During the early Middle Ages, bards had considerable political power and influence in the royal houses. However, in 1284 A.D., Edward I conquered Wales; the resulting turmoil reduced the importance of bards. Noblemen had more pressing concerns, and bards were left to fend for themselves. A few lingered on, into the 17th and 18th centuries in Ireland and Scotland as folk singers and musicians, but they eventually vanished along
with their music.

During the 19th century, a determined effort was made to revive the bardic tradition. Folk music gatherings took place in and near Wales. These neo-bardic activities caught on among the public, and today the annual Eisteddfod folk festival is a popular and growing event in this region of the world.

Thus, bards have shown a cunning knack to survive through the ages. In one form or another, bards have been around for nearly 1,000 years. Besides the Eisteddfod festival, the bard has been immortalized in the genre of fantasy. Now you have a chance to continue the bardic tradition. This book covers not only the traditional bard, but expands the class with new and unique character kits.

All of these kits involve some form of live entertainment, as all bards are entertainers at heart. Nearly half of these kits entertain through music in one form or another: poetry, song, instruments, etc. But some present such diverse new kits as the Blade, who entertains through creative weapon displays, knife throwing, and sword swallowing. Read on and enjoy.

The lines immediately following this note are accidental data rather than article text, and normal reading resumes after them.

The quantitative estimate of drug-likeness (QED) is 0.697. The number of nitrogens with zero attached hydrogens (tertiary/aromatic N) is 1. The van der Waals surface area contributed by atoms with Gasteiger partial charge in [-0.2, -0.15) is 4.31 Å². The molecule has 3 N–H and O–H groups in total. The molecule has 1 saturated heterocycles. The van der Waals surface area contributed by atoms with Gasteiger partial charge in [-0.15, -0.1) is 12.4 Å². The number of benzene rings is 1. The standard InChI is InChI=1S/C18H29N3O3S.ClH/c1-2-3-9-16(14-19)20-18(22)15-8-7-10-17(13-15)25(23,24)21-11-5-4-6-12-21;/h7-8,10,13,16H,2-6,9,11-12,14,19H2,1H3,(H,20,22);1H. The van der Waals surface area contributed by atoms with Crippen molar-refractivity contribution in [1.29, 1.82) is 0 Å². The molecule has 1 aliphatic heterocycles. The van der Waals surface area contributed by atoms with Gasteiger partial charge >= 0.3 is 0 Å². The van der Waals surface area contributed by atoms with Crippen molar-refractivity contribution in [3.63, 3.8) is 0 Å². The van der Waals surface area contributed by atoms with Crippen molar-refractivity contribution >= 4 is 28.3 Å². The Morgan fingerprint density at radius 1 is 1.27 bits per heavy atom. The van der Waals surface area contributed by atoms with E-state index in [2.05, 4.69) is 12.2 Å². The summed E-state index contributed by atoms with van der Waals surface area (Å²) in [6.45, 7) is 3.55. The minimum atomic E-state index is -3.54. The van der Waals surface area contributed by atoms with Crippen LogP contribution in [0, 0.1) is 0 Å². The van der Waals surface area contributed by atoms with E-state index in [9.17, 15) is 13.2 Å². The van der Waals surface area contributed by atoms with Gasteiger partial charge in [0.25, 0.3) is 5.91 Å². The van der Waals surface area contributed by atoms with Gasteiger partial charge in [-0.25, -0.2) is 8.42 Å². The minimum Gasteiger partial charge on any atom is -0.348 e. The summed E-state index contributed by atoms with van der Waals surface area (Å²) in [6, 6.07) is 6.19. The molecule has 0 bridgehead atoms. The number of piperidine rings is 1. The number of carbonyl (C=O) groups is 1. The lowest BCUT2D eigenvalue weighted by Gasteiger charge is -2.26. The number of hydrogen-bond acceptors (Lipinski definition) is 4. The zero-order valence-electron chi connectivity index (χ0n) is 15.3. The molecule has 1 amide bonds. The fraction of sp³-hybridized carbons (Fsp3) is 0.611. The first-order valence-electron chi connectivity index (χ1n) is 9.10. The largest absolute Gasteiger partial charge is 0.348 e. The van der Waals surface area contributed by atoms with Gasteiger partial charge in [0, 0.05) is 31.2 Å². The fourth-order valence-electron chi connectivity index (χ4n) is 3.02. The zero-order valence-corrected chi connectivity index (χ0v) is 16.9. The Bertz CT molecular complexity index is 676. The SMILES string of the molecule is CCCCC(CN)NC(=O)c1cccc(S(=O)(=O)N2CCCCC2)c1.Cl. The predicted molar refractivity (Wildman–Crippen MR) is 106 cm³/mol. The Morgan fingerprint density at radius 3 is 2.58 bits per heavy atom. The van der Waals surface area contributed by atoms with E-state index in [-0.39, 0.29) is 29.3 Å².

At the end of the day, Bards are entertainers who just happen to be tagging along with more traditional forms of heroes. When you think about it, it's a profoundly weird sort of class as you'd think that would be the last profession which would actively go out to do some adventuring.

Worse, the Bard has always been considered the "Crap of All Trades and the Master of None" which is a stereotype which lead to Knights of the Dinner Table making the Minstrel Class ridiculously broken and created the original Spoony Bard when D&D was adapted to become the Final Fantasy series. Elan the Bard is treated as a running joke throughout the Order of the Stick.

Aside from the books weird digression into Celtic revivalism, I appreciated the history lesson. It's sort of off, however, since the TCBH spends very little time with the "Celtic Bard" and (as the Blade is mentioned) more or less decides to take a free reign with the concept and use Bards as a platform for all manner of ludicrous kits. They have a theme in this game and it's not "historians and preservers of Celtic lore."

No, Bards are the SHOWOFF class.

Anywho, the book briefly digresses into why you should buy the other Handbooks.

The Other Complete Books

The Complete Bard's Handbook is the seventh book of the PHBR series. If you find